Recognizing the presence of spatially coherent features in ensemble forecasts, in recent papers, Ravela (field coalescence; Ravela 2012, 2013, 2014) and Purser [generalized ensemble mean (GEM); R. J. Purser (2013, unpublished manuscript)] considered the generalization of central tendency for systems with spatially covarying structures. Note that the new definitions of central tendency given by Ravela (2012) and R. J. Purser (2013, unpublished manuscript) are not explicit but rather operational and use iterative variational minimization algorithms. Field coalescence searches for the smallest amplitude two-dimensional (2D) displacement fields that 1) adjust all original ensemble members so their large-scale components are aligned [field alignment (FA) Ravela (2007)], and 2) minimize the difference between individual displaced ensemble fields and their mean. GEM is constructed similarly except for a slightly different variational minimization algorithm.

Both methods require explicit knowledge of the covariance between forecast fields [see Eq. (8) of Ravela (2012), and Eq. 1.5 of R. J. Purser (2013, unpublished manuscript)]. The estimation of such covariances, despite decades of efforts in ensemble-based data assimilation (Hamill et al. 2001; Houtekamer et al. 2005; Wang et al. 2013), remains a challenge. In addition, the calculation of coalesced or generalized ensemble mean fields for operational ensembles with higher model resolution and more ensemble members is computationally rather expensive. Perhaps as a consequence, neither definition has been tested or used in practical weather forecast applications.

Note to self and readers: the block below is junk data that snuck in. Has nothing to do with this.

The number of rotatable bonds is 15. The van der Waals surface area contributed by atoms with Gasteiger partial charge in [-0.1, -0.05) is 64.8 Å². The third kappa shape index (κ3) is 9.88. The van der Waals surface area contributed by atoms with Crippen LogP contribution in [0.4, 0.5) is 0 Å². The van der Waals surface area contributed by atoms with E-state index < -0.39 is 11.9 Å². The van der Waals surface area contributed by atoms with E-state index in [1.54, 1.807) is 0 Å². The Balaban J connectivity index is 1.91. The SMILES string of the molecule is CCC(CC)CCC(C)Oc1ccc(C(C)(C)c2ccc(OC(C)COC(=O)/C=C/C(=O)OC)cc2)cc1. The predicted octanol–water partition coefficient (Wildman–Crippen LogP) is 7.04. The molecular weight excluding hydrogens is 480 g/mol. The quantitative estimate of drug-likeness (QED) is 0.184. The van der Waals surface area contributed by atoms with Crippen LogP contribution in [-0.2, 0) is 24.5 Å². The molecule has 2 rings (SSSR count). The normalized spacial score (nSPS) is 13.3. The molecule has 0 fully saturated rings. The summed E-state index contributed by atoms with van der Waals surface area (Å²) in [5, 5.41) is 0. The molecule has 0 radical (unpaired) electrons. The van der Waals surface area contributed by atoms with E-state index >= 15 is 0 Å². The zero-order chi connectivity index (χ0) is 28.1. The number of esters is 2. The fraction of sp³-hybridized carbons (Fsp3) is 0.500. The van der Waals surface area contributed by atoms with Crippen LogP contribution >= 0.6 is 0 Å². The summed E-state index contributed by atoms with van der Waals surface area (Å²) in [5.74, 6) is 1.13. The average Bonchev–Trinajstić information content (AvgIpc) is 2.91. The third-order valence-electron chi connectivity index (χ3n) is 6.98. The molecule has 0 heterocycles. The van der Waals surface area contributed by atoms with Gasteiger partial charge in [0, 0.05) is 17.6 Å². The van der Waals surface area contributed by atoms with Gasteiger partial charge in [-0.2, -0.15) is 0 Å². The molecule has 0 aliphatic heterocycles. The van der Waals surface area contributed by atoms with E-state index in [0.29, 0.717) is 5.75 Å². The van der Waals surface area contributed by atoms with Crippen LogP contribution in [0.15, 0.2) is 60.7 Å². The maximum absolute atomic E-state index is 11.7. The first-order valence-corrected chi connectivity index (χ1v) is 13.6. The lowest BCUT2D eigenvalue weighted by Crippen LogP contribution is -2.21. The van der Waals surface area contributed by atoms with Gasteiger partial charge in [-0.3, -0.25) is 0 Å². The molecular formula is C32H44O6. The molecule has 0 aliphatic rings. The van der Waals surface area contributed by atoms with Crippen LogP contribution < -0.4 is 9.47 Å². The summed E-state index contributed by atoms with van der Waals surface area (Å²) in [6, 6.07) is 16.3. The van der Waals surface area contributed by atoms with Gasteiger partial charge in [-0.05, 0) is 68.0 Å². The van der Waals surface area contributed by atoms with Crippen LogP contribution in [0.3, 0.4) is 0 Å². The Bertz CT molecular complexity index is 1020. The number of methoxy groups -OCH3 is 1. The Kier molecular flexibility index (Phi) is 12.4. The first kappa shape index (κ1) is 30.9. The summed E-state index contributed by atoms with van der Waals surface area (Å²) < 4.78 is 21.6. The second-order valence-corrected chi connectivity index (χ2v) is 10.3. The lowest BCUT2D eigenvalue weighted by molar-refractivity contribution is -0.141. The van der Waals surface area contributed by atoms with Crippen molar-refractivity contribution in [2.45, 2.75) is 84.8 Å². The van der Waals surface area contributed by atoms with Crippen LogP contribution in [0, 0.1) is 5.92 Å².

Using a similar conceptual approach, here we aim to develop an alternative operational definition for central tendency applicable to fields with spatially coherent structures, and for the first time, apply such a concept in the context of weather forecasting. The new central tendency for ensemble forecasts should filter out the unpredictable, finer-scale features just as AM, while retaining the predictable features with more realistic amplitude/variance. The simplified and computationally efficient method feature-oriented mean (FM) is introduced in section 2. Unlike the methods of Ravela (2012) and R. J. Purser (2013, unpublished manuscript), FM uses a direct, vector-based (i.e., nonvariational) approach that requires no explicit covariance information; instead, it exploits such information implicitly present in the ensemble forecasts. FM is tested using operational ensemble forecasts in section 3. A preliminary evaluation, including a comparison with AM is presented in section 4, while a summary and discussion are offered in section 5.

2. Methodology